Why use a VPN (virtual private network)?
Many people have never heard of a virtual private network, more commonly known as a VPN. Some tech enthusiasts have heard about them, but don’t happen to be worried about government spying, and haven’t conceived any other uses for a VPN. Whether you are completely new to the concept or have been thinking about it for a while now, GettingThingsTech has some answers for you.
What is a VPN, anyway?
First, we need a working knowledge of what a VPN is. Why is this private network virtual, after all? Think of it like this. You have an actual private network if you connect all the computers in your home or office together. There are a few practical uses for these kinds of things. An office can work on and share documents together like this. Back in the day, computer gamers would connect to one another via local area networks to go against each other.
However, now we like to use the internet for just about everything. You can make local area networks that are fabulously secure, but they just don’t do much. In what way might your internet connection be insecure? Many people are familiar with IP addresses. If you’re the typical broadband subscriber, you have an IP address that is unique to your household. While the average Joe cannot know exactly who owns your IP address, they will probably know your internet service provider (ISP) and the city you’re living in. Under the right circumstances (such as accusations of copyright infringement), your service provider may turn that information over to somebody.
Beyond that, your typical internet connection could leave you open to other kinds of snooping. After all, you can change your apparent IP address by using a proxy, which is essentially a weak mask for web surfing. Another webpage explains how a VPN compares to your normal connection pretty well: the local area networks described earlier are like islands. Sure, nobody will bother you except the people you let on your island, but you won’t see much of the outside world either without some kind of ship.
Your internet service provider, then, is like a ferry. The ferry will give everyone a way to go from their islands to other islands as well as the mega-continent known as the internet. However, the captain of the ferry retains the right to keep track of what you’re doing. The Coast Guard may stop by and take a peek as well. Heck, even if you’re not keeping an eye out, you can’t really control what the other passengers are doing, either.
In other words, your general internet user may be snooped on legally by their internet provider, the government, or illegally by other internet users. Maybe you will be thinking that you have nothing to hide; maybe you don’t, but it is difficult to know what exactly these entities will want to do with the data. Your internet provider can easily keep track of everything you do on the internet, which lends them a great deal of power.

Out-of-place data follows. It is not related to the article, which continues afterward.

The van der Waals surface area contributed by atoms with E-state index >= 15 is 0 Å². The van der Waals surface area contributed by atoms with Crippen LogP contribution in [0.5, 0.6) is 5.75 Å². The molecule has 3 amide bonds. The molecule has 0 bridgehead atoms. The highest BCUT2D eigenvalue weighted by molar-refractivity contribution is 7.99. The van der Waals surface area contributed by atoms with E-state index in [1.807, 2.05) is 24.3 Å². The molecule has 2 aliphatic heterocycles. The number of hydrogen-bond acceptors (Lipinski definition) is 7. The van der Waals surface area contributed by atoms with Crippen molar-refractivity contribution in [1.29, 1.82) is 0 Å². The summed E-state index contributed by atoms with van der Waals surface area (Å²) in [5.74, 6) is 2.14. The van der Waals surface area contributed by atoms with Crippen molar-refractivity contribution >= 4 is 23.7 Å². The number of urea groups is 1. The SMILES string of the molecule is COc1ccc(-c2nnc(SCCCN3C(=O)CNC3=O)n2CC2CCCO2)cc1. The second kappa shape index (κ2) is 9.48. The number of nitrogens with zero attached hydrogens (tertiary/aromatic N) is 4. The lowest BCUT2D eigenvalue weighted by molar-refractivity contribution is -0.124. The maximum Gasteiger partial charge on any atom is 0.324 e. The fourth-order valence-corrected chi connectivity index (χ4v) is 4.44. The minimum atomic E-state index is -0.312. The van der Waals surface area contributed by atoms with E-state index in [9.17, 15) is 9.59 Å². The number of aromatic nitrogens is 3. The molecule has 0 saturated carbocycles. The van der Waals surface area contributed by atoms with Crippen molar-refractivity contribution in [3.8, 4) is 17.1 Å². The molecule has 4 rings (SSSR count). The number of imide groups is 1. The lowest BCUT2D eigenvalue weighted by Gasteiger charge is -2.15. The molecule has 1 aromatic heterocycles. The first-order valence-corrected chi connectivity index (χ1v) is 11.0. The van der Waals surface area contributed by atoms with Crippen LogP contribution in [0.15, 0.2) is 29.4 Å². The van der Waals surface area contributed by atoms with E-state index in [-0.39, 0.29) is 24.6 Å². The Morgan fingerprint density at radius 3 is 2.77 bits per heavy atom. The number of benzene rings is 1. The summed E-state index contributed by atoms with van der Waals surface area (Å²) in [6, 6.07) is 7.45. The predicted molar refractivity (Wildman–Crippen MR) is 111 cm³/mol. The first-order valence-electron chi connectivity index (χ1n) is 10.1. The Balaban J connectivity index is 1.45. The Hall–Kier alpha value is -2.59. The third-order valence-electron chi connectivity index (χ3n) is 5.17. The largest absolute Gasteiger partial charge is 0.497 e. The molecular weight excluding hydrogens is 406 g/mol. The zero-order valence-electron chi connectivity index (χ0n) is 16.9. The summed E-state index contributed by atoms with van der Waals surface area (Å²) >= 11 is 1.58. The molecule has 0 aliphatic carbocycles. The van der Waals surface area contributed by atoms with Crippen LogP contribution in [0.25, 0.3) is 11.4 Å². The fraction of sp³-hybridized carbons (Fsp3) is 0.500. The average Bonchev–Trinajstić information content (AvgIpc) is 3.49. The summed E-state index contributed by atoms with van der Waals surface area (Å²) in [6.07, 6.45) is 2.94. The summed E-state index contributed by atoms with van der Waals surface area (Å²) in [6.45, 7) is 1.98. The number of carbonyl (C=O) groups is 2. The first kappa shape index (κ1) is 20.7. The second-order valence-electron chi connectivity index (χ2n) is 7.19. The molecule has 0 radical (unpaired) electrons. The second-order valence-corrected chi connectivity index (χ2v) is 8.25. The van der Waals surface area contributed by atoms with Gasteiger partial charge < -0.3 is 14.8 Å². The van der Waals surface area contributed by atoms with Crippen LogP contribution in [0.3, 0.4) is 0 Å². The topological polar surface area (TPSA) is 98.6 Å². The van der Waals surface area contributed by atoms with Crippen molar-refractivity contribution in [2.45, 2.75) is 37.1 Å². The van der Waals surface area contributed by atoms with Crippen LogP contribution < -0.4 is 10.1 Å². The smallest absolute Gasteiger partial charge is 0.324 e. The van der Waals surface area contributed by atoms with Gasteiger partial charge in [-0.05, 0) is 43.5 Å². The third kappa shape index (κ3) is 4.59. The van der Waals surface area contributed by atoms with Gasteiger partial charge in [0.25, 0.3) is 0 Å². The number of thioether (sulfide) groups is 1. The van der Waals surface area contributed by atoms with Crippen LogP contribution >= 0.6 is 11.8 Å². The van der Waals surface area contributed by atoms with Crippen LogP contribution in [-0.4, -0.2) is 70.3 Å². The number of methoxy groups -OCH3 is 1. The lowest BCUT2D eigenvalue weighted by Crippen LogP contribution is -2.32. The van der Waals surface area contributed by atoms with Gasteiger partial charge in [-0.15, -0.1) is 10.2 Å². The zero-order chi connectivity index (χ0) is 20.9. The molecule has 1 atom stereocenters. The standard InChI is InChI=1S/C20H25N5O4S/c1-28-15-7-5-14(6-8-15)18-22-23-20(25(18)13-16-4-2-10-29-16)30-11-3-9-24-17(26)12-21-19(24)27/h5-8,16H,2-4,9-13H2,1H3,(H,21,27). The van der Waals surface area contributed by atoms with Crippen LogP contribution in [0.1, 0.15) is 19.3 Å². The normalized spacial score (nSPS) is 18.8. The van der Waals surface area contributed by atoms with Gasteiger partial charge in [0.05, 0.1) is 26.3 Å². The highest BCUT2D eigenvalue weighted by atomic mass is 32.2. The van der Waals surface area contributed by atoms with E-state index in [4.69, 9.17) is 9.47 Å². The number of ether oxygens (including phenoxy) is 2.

So, how does the VPN work in this analogy? A VPN is a submarine. You still get to go wherever you want, but now you can rent your own private vessel. Your internet service provider will know you’re in a submarine, but won’t have a clue what you’re doing with it. The Coast Guard can’t stop your submarine, either, without probable cause – and they have to ask the rental service for permission, first, just like they do with your internet provider. What’s the difference, then? The best VPN providers don’t keep track of what you’re doing, so when the authorities come knocking, they don’t have any records to turn over.
Practical uses of a VPN
As suggested, many people are quite attracted to the “private” aspect of a VPN. Anyone interested in insulating themselves from governmental or corporate snooping and information gathering should start using a VPN right away. This is the most fool-proof way to browse the web securely. Services like proxies are porous when it comes to security, allowing even basic webpages to detect your true IP address and offering no protection from your ISP’s data collection. Tor became very popular, but is a much more roundabout way to browse and for most users will only cover your web surfing (not the internet access of your software).
Not only does our VPN provider act as a sort of surrogate ISP (you still need an actual ISP), it encrypts all of the data you send and receive so that even the VPN cannot access your data. There’s nothing quite like it when it comes to security and it is a staple of the conscious consumer in that regard.
Beyond that, however, there are other uses for it. First of all, VPN providers can make it appear as if you are anywhere around the world. Big fan of Canadian Netflix? Set your VPN client to connect you through a server in Toronto and you’ll get Canadian Netflix instead. Dying to check out the BBC iPlayer? Your VPN just might have a London-based server. Are you in China and want to Google your brains out? No problem! You can have a foolproof method to make you appear to the outside world as if you are somewhere else entirely.